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The Re-Settlement of Ex-Service Men and Women in Palestine before 1948 (Nakba), British Mandate: A Survey of Palestine: Volume II - Page 767. Chapter XVII: Labour And Wages: Section 7
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Posted on October 28, 2007
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British Mandate: A Survey of Palestine
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Posted by Webmaster on June 13, 2013 #151046

tual federation of all Palestine trade Unions. The division between the Arab and Jewish movements, however, is clear-cut, although the differences are political rather than economic. The Histadruth attempt to form an Arab labour organization under its own direction has, on the whole, worsened rather than improved relations. The organization in question, the Palestine Labour League, however, has now declined in influence and membership, and occasionally the Jewish and Arab unions cooperate on a specific issue such as a dispute in an undertaking where both Arabs and Jews are employed.

72. There are a few mixed labour organizations in Palestine.

By far the most important are to be found in the Civil Service where the First Division Civil Servants Association and the Second Division Civil Servants Association have been successfully functioning for some years. There are also a few mixed unions of various categories of unclassified Government employees and of municipal employees. Many members of these mixed associations are also individual members of the independent Arab and Jewish unions.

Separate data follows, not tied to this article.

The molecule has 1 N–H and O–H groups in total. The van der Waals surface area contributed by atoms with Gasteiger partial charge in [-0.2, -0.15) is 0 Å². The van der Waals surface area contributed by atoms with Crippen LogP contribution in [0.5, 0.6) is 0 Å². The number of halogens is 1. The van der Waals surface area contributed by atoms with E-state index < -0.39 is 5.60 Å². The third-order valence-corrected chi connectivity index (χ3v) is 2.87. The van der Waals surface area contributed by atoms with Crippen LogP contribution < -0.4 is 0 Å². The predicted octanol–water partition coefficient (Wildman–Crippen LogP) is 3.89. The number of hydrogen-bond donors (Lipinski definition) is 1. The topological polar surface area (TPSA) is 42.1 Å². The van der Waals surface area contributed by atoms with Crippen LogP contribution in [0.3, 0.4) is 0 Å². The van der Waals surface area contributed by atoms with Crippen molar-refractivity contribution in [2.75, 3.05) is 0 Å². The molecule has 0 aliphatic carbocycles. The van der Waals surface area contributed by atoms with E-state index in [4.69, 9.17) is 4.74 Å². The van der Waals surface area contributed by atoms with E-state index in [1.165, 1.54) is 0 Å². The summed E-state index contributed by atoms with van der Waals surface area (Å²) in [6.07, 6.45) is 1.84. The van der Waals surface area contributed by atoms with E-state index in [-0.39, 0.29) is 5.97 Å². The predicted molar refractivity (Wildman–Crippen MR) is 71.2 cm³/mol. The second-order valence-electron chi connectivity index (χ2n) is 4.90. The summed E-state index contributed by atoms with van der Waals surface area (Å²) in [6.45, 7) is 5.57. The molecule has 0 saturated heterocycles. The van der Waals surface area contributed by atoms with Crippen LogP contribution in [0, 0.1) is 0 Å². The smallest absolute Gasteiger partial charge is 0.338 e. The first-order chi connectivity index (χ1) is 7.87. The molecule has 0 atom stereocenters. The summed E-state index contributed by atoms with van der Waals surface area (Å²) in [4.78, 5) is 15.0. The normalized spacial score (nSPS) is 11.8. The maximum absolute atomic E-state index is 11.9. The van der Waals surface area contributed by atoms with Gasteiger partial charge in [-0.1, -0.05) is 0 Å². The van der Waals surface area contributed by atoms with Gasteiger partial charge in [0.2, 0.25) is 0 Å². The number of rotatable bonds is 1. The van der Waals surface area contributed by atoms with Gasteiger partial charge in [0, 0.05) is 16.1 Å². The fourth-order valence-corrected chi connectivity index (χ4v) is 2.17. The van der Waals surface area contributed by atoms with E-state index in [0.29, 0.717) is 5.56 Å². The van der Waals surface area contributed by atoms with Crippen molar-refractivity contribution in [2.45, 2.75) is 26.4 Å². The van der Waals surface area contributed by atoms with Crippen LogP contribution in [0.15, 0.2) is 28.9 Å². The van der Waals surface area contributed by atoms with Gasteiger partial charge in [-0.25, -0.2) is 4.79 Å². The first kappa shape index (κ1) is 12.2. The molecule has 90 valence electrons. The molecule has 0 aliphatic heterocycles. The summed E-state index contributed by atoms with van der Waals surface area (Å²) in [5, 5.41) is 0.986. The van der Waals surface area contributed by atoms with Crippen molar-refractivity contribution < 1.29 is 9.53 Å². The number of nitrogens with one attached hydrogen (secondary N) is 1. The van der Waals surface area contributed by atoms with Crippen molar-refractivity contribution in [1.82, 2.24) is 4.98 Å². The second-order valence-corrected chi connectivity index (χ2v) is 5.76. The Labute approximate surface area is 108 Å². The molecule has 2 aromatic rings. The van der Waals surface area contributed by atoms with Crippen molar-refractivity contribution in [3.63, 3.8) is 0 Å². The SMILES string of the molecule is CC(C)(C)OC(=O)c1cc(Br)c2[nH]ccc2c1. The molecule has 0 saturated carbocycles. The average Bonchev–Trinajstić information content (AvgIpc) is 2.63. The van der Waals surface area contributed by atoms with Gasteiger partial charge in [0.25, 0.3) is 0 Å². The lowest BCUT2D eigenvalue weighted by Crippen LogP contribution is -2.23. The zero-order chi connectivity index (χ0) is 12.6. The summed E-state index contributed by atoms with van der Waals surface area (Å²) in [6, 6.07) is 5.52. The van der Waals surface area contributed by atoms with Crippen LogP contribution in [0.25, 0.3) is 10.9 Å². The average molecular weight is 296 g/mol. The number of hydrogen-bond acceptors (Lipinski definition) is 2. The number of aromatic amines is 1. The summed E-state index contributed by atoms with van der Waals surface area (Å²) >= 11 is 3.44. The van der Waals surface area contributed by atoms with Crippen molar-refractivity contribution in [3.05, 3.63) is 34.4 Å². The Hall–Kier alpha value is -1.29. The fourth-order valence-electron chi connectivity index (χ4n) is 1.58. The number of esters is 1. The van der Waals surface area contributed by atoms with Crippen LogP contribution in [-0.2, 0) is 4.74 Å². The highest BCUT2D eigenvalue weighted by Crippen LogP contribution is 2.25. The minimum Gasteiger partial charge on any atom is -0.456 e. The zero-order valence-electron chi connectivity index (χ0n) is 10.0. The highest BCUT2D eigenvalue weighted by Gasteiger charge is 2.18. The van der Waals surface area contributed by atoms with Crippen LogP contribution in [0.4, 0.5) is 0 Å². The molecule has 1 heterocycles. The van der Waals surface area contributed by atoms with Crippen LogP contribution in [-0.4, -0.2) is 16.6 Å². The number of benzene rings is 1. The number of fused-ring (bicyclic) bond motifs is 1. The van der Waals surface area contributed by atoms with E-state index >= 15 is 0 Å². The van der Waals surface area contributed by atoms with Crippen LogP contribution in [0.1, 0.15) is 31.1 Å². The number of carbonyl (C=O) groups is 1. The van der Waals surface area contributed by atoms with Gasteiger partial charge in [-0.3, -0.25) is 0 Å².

Section 7.



73. At the end of 1943 there were approximately 21,000 Jews and 5,000 Arabs enlisted in His Majesty's Forces from Palestine. The question of their eventual resettlement in civil life had already received some attention, and in June, 1944, the Secretary of State approved the following general lines of approach :-

"To divert demobilized men back to their farms and to their former jobs in industry and commerce;

To absorb them in the (anticipated) building boom and in the rehabilitation of the citrus industry;

To provide facilities where required for their training in agriculture and engineering;

To give them preference in Government and municipal works so far as practicable; and To offer temporary accommodation and relief when necessary, pending their absorption".

74. Although it was decided to treat the matter of the resettlement of ex-servicemen as a distinct problem, due account has been taken of the cognate problem of re-absorbing into civil life some 40,000 to 50,000 .civilian workers, mostly unskilled, employed